Anuna first started telling stories about other’s everyday lives, and when she started to edit the film she showed people her childhood home as well. Anuna Bukia’s movie has a lot of characters, and their everyday lives are a lot like everyday war. These people, who have been living as refugees for years, cross the border secretly every day, through river Enguri. The movie “I swam Enguri” premiered in 2018.

Tell us about your movie. The premiere was on the same date as the fall of Sukhumi. Why?

Anuna: Because this war is only remembered for a couple of days only. The biggest problem is that they don’t remember what happened and they’re not even interested. I think this is wrong from the side of the government and the community. This is the kind of topic that the government should regulate. It should also regulate the relationships between refugees and non-refugees, and resolve conflicts between them.

When I was screening the movie for different generations, I realized that people are not that much coldhearted on the matter. They know the story, but they don’t know what story it is and it’s not a part of their everyday lives. You can’t surprise anyone with war, but you have to make them see the matter on a global scale and try to help others with your experience.

What is the main message of your movie for locals and the international community?

Anuna: The movie reminds people who forget intentionally or non-intentionally, that the dividing line of the region of conflict is too big and moving. Moving on both sides. People will see that Russia really is an occupier and this should be declared. On the other side, the movie lets you see what’s going on right next to you.

How informed are people about the conflict and what needs to be done for the gap between Georgians and Abkhazians to disappear?

Anuna: I take part in these meetings since I was 13 years old. From 2010 I’ve come to a strong opinion: I don’t agree with the majority that we should praise Abkhazians just because they come here. I think we should be equal during these meetings. Most part of it is a farce. I principally don’t agree with the praising, there need to be no compromises.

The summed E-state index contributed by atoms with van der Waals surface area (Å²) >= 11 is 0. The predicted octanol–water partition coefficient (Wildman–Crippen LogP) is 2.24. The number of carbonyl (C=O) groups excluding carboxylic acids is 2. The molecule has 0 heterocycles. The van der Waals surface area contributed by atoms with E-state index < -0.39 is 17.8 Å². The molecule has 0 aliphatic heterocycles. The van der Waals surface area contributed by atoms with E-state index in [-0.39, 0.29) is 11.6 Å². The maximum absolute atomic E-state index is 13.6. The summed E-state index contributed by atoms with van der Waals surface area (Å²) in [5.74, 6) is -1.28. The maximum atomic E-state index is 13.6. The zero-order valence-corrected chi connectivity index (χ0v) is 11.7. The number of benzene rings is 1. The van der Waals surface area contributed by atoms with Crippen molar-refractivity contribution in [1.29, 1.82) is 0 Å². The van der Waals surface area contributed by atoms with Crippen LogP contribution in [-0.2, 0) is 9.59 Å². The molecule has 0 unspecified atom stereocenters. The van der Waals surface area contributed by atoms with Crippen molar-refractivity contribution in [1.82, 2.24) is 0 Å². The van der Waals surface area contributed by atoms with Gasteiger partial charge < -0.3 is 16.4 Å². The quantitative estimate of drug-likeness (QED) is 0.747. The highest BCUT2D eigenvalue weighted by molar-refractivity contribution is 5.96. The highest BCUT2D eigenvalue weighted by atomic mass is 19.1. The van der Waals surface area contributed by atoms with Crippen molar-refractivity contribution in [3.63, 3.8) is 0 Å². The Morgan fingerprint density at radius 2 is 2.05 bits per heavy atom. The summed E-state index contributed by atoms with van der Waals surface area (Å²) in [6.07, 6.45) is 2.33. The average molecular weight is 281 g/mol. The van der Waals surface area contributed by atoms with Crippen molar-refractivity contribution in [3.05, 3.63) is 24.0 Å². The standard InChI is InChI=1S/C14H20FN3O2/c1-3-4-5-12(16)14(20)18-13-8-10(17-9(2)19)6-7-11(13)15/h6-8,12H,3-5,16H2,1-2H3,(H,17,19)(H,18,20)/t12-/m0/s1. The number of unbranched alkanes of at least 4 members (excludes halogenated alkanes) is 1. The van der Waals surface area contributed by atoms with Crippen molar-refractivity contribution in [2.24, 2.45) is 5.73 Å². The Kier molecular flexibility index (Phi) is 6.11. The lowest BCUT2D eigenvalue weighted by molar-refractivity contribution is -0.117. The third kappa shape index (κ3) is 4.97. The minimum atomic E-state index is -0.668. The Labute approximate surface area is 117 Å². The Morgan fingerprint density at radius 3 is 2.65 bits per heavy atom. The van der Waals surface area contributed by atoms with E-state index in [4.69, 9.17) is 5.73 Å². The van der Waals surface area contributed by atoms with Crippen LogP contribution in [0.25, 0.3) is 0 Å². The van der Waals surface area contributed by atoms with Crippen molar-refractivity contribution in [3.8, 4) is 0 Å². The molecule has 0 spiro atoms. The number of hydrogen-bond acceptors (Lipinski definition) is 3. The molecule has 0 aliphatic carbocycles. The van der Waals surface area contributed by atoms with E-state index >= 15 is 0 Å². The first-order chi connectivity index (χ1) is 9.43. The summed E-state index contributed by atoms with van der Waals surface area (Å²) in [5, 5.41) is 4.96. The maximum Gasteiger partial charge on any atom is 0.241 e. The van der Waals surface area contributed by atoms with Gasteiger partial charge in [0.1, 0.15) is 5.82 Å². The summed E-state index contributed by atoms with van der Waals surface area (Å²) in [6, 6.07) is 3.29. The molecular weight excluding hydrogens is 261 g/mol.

Everything should have its name. The new generation has grown to be different, everyone’s memory is different, and that is why these meetings should be about understanding the dialogue which is not what’s happening. We’re not moving forward and not that many resources are left.

What do you think, what should the Georgian government have done at different times?

Anuna: I don’t see what they’re doing and thinking. Their actions are often discriminating. For example, when it comes to giving out homes, mostly those who are making the most noise gets them. Georgia should evolve and become more appealing. If we compare it to Abkhazia, we’re more developed, but I don’t know if this is good or bad.

During meetings, we are more superior, but that’s not always good. Gaining international acknowledgment and attracting attention is very important. This conflict is like a lake that stands and doesn’t move. Every year the situation worsens.

Personal story, home. How did it feel to see your home?

Anuna: Home? There is no home. To me, home does not exist, what happened made it disappear. That’s not home. My home was the people, atmosphere, living there… white walls mean nothing. To me, everything is just a temporary place to live.

How was your first experience? What did you remember and what did you find?

Anuna: The scale of things. Now everything was a lot smaller than in childhood. I walked a lot there, not to miss a thing. I went wherever my heart told me to go. I filmed schools, buildings, parks. It’s horrible, you don’t know how to find the addresses from your childhood. When I came back, it was very emotional to realize that the places I visited were the places my parents took me to. You don’t remember them consciously. I read a lot about genetic memory and its characteristics after that.

What does it mean to be a refugee in your country?

Anuna: Our mother tried to avoid us from any discrimination. Being a refugee in Georgia is another war. Proving, always proving something – the country was in a bad state, people everywhere had problems, but this doesn’t justify them discriminating against us. Refugees here are not angry at them though. Our parents succeeded and we were raised with humane values. That is their achievement, our parents’.

Will we ever return to Abkhazia?

Anuna: Nothing gives me the reason for optimism. What does it mean, to return? This won’t be returning, we should unite. I see it as living with them, together again. That means that we should come together and not throw them away, we should just live next to them. Uniting without war is a humane thing to do and that’s better.

Are you ready to go back?

Anuna: I’m ready to start everything all over again, to take part in societal processes. All that matters to me is to do something of value for my region and for us uniting again.

How does Abkhazia look today?

Anuna: In one word, Abkhazia today is a place where nature won and reached even in the houses burned down during the war. Nature wore down every trace of war, it took over everything that’s in there. In one word, Abkhazia is upsetting but beautiful.

Translated by: Ana Mikatadze